In 2010, in the throes of the Great Recession, I chose to make a seismic shift in my career.
I crossed over from the glitz and glamour of B2C marketing into the yeoman’s work of B2B marketing. I was hired to inject a B2C mindset into a challenger brand in a B2B industry. In preparation, I read up on the B2B marketing thought leadership at the time. It was less than inspiring. To wit:
“A B2B purchase is based more on logic … a consumer’s purchase is based more on emotion,” read one article. “If I have a B2B client they will be most interested in the feature of the client which is moisturizing the skin. If I have a B2C client they will be most interested in the benefit, which is relief of itching skin.”
This made my skin crawl, not itch.
As a marketer with both B2C and B2B stripes, and now leading marketing and business development efforts for the premier independent business marketing agency in the country, I believe the influence of B2C marketing on B2B marketing to be undeniable, paradigm-shifting and permanent.
B2B marketing is both logic and emotion. Both right-brain and left-brain. Thinking and feeling. Business and pleasure. Professional and personal. Why? Because the B2B marketing game has been raised, thanks to the impact of digital technology on our ever-blurring personal and professional lives. And the importance of the influence of the personal on the professional cannot be overlooked.
As business marketers, we need to borrow from the B2C marketing playbook to win this new game. Here are two steps to help you think like a B2C marketer for your B2B business and clients:
Step one: Customers are consumers
In the B2B world, “consumer” used to be considered a taboo word. B2B marketers experience longer sales cycles, their products and services are more complex, B2B customers are not impulse- or status-driven consumers, etc.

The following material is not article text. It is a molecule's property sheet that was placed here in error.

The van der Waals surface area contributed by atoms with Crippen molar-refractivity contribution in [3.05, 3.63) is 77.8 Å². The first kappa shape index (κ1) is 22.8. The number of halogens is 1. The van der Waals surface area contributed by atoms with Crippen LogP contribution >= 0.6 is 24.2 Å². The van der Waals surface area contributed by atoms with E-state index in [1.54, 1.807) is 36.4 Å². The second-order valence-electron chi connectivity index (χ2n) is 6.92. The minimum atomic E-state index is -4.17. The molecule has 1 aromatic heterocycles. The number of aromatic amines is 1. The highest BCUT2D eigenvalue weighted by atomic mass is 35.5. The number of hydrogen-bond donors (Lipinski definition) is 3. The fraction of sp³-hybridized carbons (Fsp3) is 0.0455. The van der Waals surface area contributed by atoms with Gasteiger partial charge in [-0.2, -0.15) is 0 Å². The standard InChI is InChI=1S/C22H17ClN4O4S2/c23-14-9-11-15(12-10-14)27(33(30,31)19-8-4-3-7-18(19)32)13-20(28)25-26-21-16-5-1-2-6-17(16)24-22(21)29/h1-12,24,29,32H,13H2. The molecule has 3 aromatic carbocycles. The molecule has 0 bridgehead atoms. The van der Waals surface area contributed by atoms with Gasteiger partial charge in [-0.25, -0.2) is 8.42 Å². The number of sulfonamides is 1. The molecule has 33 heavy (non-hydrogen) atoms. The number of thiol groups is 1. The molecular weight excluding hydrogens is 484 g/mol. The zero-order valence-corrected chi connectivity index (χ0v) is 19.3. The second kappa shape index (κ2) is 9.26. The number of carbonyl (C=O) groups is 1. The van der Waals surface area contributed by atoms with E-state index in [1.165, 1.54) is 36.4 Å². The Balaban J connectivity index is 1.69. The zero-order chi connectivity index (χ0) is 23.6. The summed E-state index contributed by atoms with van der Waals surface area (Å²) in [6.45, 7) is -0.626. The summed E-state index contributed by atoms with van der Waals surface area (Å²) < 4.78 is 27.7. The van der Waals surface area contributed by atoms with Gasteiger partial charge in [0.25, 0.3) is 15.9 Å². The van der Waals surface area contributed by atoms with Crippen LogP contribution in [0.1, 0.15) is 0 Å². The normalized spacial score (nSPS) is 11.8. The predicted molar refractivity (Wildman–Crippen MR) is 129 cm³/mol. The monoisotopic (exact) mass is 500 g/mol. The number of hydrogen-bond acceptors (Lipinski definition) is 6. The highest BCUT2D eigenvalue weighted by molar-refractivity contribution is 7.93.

While there is truth in all of this, the role of digital technology has raised the expectations of B2B customers, who are accustomed to the ease-of-use, transparency and service level they experience as consumers in their personal lives. Professionally, B2B customers have the same expectations of the ease of doing business as they do as consumers.
B2B companies’ websites are becoming more useful, usable and pleasant experiences. Purchasing technologies are decentralizing to enable customers to purchase for themselves based on negotiated contracts. Members of the value chain are providing better customer service through customer relationship management (CRM) software. Add mobile and e-commerce to the mix, and there’s no going back.
Digital technology can rightfully claim to have transformed the way B2B companies market and serve customers forever. One could argue that the game has changed so much that B2C now means “business-to-consumer” and “business-to-customer.”
Step two: B2B brands have feelings, too
At the core of brand building is the need to create an emotional connection with your audience. Traditionally, B2B marketers have focused on business value to differentiate their brands; therefore, B2B purchase decisions are rational and logical, right?
To test that hypothesis, in a landmark 2013 study, Google and the Marketing Leadership Council of the Corporate Executive Board (CEB) worked with marketing research firm Motista to survey 3,000 purchases of 36 B2B brands across multiple industries.
The study found that not only did the B2B brands drive more emotional connections than B2C brands but “they weren’t even close.” On average, B2B customers are significantly more emotionally connected to their vendors and service providers than consumers.
Why? It’s a question of risk. When a personal consumer makes a bad purchase, the stakes are pretty low. You can return it or have a heart-to-heart with your disapproving spouse. Business purchases, however, have much more riding on them. Millions of dollars at stake. Business performance goals met or not met. Potential promotion or job loss. As Julia Roberts said in Erin Brockovich: “Not personal?! That is my work, my sweat and my time away from my kids! If that’s not personal, I don’t know what is!”
B2B marketing is B2C marketing plus. It’s deeper, richer and more complex. These are considered purchases, not impulsive ones. Digital technology has raised expectations of B2B customers to enjoy the same user-friendly experience, quality service and information transparency they have as consumers. This blurring of the customer and consumer lives has been enforced by the acknowledged importance of emotion in B2B purchase decisions. People in businesses are influenced by emotion just like consumers — even more so. The B2B marketers who embrace this B2C mindset will enjoy greater professional — and personal — rewards.